Meant to explore the difficulties faced by gay men in Turkish society, pic will work best for auds coming to the material for the first time.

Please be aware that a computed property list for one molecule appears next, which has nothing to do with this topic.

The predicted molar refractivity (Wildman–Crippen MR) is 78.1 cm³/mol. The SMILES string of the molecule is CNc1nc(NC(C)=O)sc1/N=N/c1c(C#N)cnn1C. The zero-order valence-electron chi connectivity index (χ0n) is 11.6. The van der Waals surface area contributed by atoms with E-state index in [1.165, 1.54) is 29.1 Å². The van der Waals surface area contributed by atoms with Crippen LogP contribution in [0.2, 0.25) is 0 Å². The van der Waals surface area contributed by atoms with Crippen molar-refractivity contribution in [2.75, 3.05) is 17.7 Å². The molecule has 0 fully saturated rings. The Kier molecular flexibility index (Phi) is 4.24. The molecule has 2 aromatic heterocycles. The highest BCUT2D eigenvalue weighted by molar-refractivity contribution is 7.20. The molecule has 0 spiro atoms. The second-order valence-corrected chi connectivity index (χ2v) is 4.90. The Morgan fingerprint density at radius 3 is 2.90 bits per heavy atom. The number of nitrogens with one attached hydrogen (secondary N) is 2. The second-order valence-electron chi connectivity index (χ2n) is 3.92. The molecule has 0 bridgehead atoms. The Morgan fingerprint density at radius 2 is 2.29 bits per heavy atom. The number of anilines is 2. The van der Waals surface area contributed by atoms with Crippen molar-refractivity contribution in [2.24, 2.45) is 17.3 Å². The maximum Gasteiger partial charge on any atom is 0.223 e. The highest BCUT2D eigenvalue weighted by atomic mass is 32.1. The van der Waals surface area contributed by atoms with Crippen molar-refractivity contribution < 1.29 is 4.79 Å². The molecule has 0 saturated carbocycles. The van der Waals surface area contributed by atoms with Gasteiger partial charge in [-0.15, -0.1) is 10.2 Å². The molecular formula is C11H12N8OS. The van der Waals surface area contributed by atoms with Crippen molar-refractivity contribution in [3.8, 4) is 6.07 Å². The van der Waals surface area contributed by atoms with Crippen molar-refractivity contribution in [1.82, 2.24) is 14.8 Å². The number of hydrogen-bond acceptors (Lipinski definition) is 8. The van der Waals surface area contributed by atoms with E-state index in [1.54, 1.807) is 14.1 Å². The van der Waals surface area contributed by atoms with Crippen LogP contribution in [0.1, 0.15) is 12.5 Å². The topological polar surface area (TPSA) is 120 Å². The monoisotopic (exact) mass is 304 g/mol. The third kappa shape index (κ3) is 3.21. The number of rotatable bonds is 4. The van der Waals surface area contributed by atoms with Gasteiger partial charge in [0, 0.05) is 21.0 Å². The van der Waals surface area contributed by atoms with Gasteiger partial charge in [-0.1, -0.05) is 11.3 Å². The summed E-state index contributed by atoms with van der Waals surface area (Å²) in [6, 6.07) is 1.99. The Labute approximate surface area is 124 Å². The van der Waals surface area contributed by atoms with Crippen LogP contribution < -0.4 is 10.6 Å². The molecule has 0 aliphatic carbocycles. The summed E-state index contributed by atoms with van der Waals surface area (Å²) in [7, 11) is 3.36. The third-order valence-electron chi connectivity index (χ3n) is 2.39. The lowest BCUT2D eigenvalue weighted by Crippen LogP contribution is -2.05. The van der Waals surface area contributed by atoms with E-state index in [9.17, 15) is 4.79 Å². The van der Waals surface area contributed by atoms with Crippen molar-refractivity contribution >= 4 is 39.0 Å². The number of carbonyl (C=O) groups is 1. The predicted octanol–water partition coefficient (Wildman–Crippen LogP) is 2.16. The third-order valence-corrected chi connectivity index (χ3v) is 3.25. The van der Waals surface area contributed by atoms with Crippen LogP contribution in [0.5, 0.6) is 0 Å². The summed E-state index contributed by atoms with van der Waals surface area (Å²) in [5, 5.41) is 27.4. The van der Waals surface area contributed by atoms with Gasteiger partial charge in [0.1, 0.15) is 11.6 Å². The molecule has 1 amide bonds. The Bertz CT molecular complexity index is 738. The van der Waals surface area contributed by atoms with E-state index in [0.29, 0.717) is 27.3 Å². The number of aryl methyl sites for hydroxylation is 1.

Like much in Turkey, and Istanbul in particular, the gay scene sits uncomfortably between East and West, making it a ripe topic that receives only superficial treatment in Dondu Kilic’s well-meaning but formless “The Other Side of Istanbul.” Meant to explore the difficulties faced by gay men in Turkish society, docu loads up on pointless scenes offering no insight, while a larger perspective beyond the few subjects interviewed remains either elusive or unaddressed. Pic will work best for auds coming to the material for the first time, though even they’ll wonder at the narrow focus.Part of the frustration derives from the wasted opportunity: Articulate activist Mehmet Tarhan is immersed in the discourse and, along with his supportive Kurdish family, cries out for more screen time. Young Mustafa speaks of machismo and class hierarchy in the gay scene, but more on these key topics, along with the subject of honor killings, would expand docu’s limited horizons. Generic shots of the city, plus an overlong wedding sequence, add nothing, while Kilic fails to provide any background on a transsexual demonstration in Bursa. Handheld lensing is standard; arrangement of scenes feels random.